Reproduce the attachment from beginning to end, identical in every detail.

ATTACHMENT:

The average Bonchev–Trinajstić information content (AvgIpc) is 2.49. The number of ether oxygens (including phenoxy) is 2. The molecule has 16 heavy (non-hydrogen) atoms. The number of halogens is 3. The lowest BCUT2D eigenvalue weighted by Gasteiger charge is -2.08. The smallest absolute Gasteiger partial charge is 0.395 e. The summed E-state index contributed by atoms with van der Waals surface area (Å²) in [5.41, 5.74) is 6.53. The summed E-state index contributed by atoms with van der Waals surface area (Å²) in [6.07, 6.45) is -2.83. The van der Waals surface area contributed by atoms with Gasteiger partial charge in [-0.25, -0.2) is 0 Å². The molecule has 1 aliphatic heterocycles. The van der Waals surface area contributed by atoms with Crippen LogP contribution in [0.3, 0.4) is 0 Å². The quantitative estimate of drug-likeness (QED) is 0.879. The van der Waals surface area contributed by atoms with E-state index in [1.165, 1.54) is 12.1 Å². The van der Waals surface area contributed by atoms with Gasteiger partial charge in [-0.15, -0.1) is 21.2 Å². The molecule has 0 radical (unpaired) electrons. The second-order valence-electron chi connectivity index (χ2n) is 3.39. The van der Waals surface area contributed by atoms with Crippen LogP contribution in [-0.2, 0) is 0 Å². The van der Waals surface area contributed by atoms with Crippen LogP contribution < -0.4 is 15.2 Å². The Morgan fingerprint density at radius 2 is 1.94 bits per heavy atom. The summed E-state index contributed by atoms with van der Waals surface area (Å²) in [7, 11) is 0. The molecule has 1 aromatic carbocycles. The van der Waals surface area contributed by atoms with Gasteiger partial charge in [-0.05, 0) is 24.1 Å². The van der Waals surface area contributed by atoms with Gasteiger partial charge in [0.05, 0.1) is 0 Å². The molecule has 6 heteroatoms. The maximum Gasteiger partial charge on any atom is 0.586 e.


The average Bonchev–Trinajstić information content (AvgIpc) is 2.49. The number of ether oxygens (including phenoxy) is 2. The molecule has 16 heavy (non-hydrogen) atoms. The number of halogens is 3. The lowest BCUT2D eigenvalue weighted by Gasteiger charge is -2.08. The smallest absolute Gasteiger partial charge is 0.395 e. The summed E-state index contributed by atoms with van der Waals surface area (Å²) in [5.41, 5.74) is 6.53. The summed E-state index contributed by atoms with van der Waals surface area (Å²) in [6.07, 6.45) is -2.83. The van der Waals surface area contributed by atoms with Gasteiger partial charge in [-0.25, -0.2) is 0 Å². The molecule has 1 aliphatic heterocycles. The van der Waals surface area contributed by atoms with Crippen LogP contribution in [0.3, 0.4) is 0 Å². The quantitative estimate of drug-likeness (QED) is 0.879. The van der Waals surface area contributed by atoms with E-state index in [1.165, 1.54) is 12.1 Å². The van der Waals surface area contributed by atoms with Gasteiger partial charge in [-0.15, -0.1) is 21.2 Å². The molecule has 0 radical (unpaired) electrons. The second-order valence-electron chi connectivity index (χ2n) is 3.39. The van der Waals surface area contributed by atoms with Crippen LogP contribution in [-0.2, 0) is 0 Å². The van der Waals surface area contributed by atoms with Crippen LogP contribution < -0.4 is 15.2 Å². The Morgan fingerprint density at radius 2 is 1.94 bits per heavy atom. The summed E-state index contributed by atoms with van der Waals surface area (Å²) in [7, 11) is 0. The molecule has 1 aromatic carbocycles. The van der Waals surface area contributed by atoms with Gasteiger partial charge in [-0.05, 0) is 24.1 Å². The van der Waals surface area contributed by atoms with Gasteiger partial charge in [0.05, 0.1) is 0 Å². The molecule has 6 heteroatoms. The maximum Gasteiger partial charge on any atom is 0.586 e.